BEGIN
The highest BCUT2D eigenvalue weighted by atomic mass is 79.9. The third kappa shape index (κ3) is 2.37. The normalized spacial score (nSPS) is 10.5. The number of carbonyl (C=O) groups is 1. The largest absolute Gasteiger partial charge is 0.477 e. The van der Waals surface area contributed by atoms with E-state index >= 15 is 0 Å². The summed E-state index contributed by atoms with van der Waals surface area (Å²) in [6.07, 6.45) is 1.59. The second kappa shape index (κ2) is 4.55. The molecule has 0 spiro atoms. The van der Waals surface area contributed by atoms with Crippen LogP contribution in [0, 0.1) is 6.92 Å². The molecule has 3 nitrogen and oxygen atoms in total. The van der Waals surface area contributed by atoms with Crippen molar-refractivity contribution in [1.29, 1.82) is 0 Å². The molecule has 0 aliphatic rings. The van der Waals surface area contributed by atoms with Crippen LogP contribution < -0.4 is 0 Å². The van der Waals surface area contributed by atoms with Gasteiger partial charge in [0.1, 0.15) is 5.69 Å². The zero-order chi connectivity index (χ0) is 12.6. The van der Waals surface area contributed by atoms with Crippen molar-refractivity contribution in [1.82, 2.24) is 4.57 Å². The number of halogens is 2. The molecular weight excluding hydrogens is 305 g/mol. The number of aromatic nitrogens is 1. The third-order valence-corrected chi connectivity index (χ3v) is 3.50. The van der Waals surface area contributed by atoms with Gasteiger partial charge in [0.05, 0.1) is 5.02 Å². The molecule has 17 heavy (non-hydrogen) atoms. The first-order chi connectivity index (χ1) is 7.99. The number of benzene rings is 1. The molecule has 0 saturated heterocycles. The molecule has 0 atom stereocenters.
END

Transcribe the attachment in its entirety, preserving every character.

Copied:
The highest BCUT2D eigenvalue weighted by atomic mass is 79.9. The third kappa shape index (κ3) is 2.37. The normalized spacial score (nSPS) is 10.5. The number of carbonyl (C=O) groups is 1. The largest absolute Gasteiger partial charge is 0.477 e. The van der Waals surface area contributed by atoms with E-state index >= 15 is 0 Å². The summed E-state index contributed by atoms with van der Waals surface area (Å²) in [6.07, 6.45) is 1.59. The second kappa shape index (κ2) is 4.55. The molecule has 0 spiro atoms. The van der Waals surface area contributed by atoms with Crippen LogP contribution in [0, 0.1) is 6.92 Å². The molecule has 3 nitrogen and oxygen atoms in total. The van der Waals surface area contributed by atoms with Crippen molar-refractivity contribution in [1.29, 1.82) is 0 Å². The molecule has 0 aliphatic rings. The van der Waals surface area contributed by atoms with Crippen LogP contribution < -0.4 is 0 Å². The van der Waals surface area contributed by atoms with Gasteiger partial charge in [0.1, 0.15) is 5.69 Å². The zero-order chi connectivity index (χ0) is 12.6. The van der Waals surface area contributed by atoms with Crippen molar-refractivity contribution in [1.82, 2.24) is 4.57 Å². The number of halogens is 2. The molecular weight excluding hydrogens is 305 g/mol. The number of aromatic nitrogens is 1. The third-order valence-corrected chi connectivity index (χ3v) is 3.50. The van der Waals surface area contributed by atoms with Gasteiger partial charge in [0.05, 0.1) is 5.02 Å². The molecule has 17 heavy (non-hydrogen) atoms. The first-order chi connectivity index (χ1) is 7.99. The number of benzene rings is 1. The molecule has 0 saturated heterocycles. The molecule has 0 atom stereocenters.